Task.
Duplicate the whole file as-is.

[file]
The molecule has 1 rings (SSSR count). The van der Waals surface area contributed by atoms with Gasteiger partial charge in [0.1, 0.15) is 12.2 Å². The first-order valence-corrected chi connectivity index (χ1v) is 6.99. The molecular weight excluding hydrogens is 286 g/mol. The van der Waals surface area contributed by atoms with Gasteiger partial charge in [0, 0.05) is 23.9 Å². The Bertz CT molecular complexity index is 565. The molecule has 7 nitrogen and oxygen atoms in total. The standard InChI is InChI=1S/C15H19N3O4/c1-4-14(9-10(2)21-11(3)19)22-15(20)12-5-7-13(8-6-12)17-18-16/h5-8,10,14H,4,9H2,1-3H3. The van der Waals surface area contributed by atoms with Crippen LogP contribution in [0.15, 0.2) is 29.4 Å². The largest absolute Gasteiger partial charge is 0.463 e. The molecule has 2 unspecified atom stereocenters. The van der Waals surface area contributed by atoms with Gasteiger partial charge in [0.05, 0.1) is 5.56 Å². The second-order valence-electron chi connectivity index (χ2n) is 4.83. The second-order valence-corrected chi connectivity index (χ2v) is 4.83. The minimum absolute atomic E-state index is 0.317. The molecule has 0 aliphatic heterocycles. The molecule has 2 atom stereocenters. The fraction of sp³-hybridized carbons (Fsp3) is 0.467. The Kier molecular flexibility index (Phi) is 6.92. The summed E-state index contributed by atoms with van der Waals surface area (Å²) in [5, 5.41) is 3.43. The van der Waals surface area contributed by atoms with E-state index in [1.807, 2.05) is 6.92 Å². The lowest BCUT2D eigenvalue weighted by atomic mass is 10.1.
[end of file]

The molecule has 1 rings (SSSR count). The van der Waals surface area contributed by atoms with Gasteiger partial charge in [0.1, 0.15) is 12.2 Å². The first-order valence-corrected chi connectivity index (χ1v) is 6.99. The molecular weight excluding hydrogens is 286 g/mol. The van der Waals surface area contributed by atoms with Gasteiger partial charge in [0, 0.05) is 23.9 Å². The Bertz CT molecular complexity index is 565. The molecule has 7 nitrogen and oxygen atoms in total. The standard InChI is InChI=1S/C15H19N3O4/c1-4-14(9-10(2)21-11(3)19)22-15(20)12-5-7-13(8-6-12)17-18-16/h5-8,10,14H,4,9H2,1-3H3. The van der Waals surface area contributed by atoms with Crippen LogP contribution in [0.15, 0.2) is 29.4 Å². The largest absolute Gasteiger partial charge is 0.463 e. The molecule has 2 unspecified atom stereocenters. The van der Waals surface area contributed by atoms with Gasteiger partial charge in [0.05, 0.1) is 5.56 Å². The second-order valence-electron chi connectivity index (χ2n) is 4.83. The second-order valence-corrected chi connectivity index (χ2v) is 4.83. The minimum absolute atomic E-state index is 0.317. The molecule has 0 aliphatic heterocycles. The molecule has 2 atom stereocenters. The fraction of sp³-hybridized carbons (Fsp3) is 0.467. The Kier molecular flexibility index (Phi) is 6.92. The summed E-state index contributed by atoms with van der Waals surface area (Å²) in [5, 5.41) is 3.43. The van der Waals surface area contributed by atoms with E-state index in [1.807, 2.05) is 6.92 Å². The lowest BCUT2D eigenvalue weighted by atomic mass is 10.1.